Tuesday, March 2, 2010

Soul Music — Roger Scruton on Music and Morality

Soul Music

Saturday, February 27, 2010

How we describe pop music proves that we find moral significance in music. How do we tell what music we should and should not encourage?

“The ways of poetry and music are not changed anywhere without change in the most important laws of the city.” So wrote Plato in The Republic (4.424c). And Plato is famous for having given what is perhaps the first theory of character in music, proposing to allow some modes and to forbid others according to the character which can be heard in them. Plato deployed the concept of mimesis, or imitation, to explain why bad character in music encourages bad character in its devotees. The context suggests that he had singing, dancing, and marching in mind rather than the silent listening that we know from the concert hall. But, however we fill out the details, there is no doubt that music, for Plato, was something that could be judged in the same moral terms we judge one another, and that the terms in question denoted virtues and vices like nobility, dignity, temperance, and chastity on the one hand, and sensuality, belligerence, and indiscipline on the other.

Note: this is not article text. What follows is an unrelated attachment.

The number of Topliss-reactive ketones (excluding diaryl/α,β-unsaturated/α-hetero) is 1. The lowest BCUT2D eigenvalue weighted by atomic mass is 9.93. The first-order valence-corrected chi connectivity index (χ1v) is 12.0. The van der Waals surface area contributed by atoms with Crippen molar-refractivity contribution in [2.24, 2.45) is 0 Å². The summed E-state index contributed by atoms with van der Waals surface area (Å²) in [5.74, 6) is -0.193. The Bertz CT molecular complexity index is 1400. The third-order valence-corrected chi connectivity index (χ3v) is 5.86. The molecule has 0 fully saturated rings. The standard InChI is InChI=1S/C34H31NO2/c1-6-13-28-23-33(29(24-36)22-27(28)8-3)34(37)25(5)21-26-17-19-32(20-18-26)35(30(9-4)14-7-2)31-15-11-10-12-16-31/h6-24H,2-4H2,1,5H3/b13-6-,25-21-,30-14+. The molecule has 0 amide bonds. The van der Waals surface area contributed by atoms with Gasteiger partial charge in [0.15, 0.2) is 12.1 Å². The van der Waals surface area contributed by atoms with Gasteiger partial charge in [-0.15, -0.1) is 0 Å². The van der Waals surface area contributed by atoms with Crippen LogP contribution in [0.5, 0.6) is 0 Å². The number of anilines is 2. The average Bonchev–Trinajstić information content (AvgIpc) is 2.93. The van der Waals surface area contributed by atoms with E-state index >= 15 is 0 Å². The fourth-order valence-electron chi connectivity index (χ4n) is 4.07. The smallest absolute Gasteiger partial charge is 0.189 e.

Plato’s argument targeted not individual works of music or specific performances, but modes. We don’t exactly know how the Greek modes were arranged; they conventionally identified styles, instruments, and melodic and rhythmical devices, as well as the notes of the scale. Without going into the matter, we can venture to suggest that Plato was discriminating between recognizable musical idioms as we might discriminate jazz from rock, and both from classical. And his concern was not so very different from that of a modern person worrying about the moral character, and moral effect, of death metal, say, or musical kitsch of the Andrew Lloyd Webber kind. Should our children listen to this stuff? Thus question modern adults, just as Plato asked, “Should the city permit this stuff?” Of course, we have long since given up on the idea that you can forbid certain kinds of music by law. We should remember, however, that this idea has had a long history, and has been a decisive factor in the evolution of the Christian churches, which have been as censorious over liturgical music as over liturgical words, and indeed have hardly distinguished between them.

Soul Music — The American, A Magazine of Ideas

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